Press release from the Partnership for Appalachian Girls’ Education:
The Partnership for Appalachian Girls’ Education (PAGE) will open its annual exhibition to the public on Thursday, July 25, at 6:30 p.m. at Madison County Middle School. 2019 is a year of homecoming for PAGE, which began working in the community of Spring Creek 10 summers ago. This year’s exhibition is a reflection on the past, present, and future, incorporating a collection of installations about the Spring Creek community and a multimedia program designed by middle school girls of Madison County. We will be joined by parents, friends, donors, and community members for the occasion. We are especially excited to welcome Mary Penny Kelley, the special advisor for Governor Roy Cooper’s Hometown Strong Initiative, who will give closing remarks at the exhibition.
Through PAGE, young women of Madison County, college interns, and staff have gathered to build a unique educational experience that has expanded significantly over the last decade. One piece of this is digital storytelling, which 6th grade girls participated in this summer. These short videos tell stories of home, family, and hopes for the future and will be presented at the exhibition. The rising 7th grade girls sat down with members of the community to learn more about the history of the Spring Creek School, where PAGE first opened its doors. While conducting these oral histories, they met folks like Marvin Lowe, who graduated from the school in 1947. While many of Lowe’s stories ranged from how he used to walk to school to tales of high school sweethearts, some conversations with Spring Creek residents turned to questions of why the school closed in the 1990s and what school consolidation has meant for the community. The former Spring Creek School is now a vibrant community center, and many of those interviewed shared their hopes for the future of Spring Creek and what this center adds to their community.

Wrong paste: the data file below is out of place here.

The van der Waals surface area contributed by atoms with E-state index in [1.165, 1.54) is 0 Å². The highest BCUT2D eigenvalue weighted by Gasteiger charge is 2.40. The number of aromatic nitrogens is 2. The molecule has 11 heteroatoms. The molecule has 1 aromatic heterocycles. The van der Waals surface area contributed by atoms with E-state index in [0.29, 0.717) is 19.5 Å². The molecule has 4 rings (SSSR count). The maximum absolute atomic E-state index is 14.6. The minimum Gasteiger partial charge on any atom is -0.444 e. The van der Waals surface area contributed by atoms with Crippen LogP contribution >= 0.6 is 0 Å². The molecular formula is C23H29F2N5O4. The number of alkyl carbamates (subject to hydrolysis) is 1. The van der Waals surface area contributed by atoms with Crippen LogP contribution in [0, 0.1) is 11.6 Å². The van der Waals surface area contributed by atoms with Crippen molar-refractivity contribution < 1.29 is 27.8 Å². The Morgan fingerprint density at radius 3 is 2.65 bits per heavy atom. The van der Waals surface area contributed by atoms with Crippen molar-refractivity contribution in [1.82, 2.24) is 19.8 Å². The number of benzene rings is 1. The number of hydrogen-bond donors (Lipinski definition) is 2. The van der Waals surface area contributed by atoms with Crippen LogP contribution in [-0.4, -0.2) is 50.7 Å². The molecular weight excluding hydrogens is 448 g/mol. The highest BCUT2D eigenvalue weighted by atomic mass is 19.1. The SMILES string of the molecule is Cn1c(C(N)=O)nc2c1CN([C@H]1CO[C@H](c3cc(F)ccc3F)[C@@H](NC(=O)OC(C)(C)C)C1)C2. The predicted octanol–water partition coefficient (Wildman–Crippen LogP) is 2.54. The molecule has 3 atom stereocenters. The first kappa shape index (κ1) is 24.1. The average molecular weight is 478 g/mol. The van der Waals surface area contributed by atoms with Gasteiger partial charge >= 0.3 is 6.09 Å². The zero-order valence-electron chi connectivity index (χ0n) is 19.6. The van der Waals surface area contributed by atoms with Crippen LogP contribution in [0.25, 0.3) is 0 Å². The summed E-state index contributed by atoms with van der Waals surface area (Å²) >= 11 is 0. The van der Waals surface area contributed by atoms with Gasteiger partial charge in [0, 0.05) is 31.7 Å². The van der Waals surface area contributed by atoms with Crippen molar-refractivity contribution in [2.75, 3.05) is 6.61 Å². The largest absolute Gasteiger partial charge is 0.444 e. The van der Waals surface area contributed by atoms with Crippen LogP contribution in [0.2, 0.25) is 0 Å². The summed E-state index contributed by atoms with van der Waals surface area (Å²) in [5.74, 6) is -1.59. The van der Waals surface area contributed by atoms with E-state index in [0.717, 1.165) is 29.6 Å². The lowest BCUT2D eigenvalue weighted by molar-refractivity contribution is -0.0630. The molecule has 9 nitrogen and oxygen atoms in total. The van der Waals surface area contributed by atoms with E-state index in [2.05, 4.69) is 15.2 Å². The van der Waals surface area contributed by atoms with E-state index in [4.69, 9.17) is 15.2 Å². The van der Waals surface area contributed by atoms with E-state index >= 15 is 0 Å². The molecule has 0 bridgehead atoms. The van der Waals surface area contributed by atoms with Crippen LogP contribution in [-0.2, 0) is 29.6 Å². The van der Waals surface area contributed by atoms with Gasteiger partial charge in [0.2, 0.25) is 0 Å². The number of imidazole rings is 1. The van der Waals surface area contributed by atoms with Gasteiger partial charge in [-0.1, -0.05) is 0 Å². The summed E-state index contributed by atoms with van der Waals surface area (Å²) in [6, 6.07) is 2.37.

The final session of the PAGE summer program started on Monday, July 8. This group of rising 8th and 9th grade girls is setting its gaze on Spring Creek as well. Over the next month, the girls will interview farmers in the community about their history, methods and local economy. They will also be working closely with teaching artist Jonna McKone in order to make cyanotype images, which use a chemical process to create blueprints of plants, flowers, and photographs. Another project will allow girls to study, write, and perform Appalcahian poetry. All of this work will be presented at the final exhibition.
In this anniversary year, PAGE is excited to reflect upon where it is going and where it has been, with its mission of educating and empowering Appalachian girls. We would love for you to join us in celebrating PAGE’s 10th year and all of the girls’ hard work on Thursday, July 25, at Madison County Middle School in Marshall.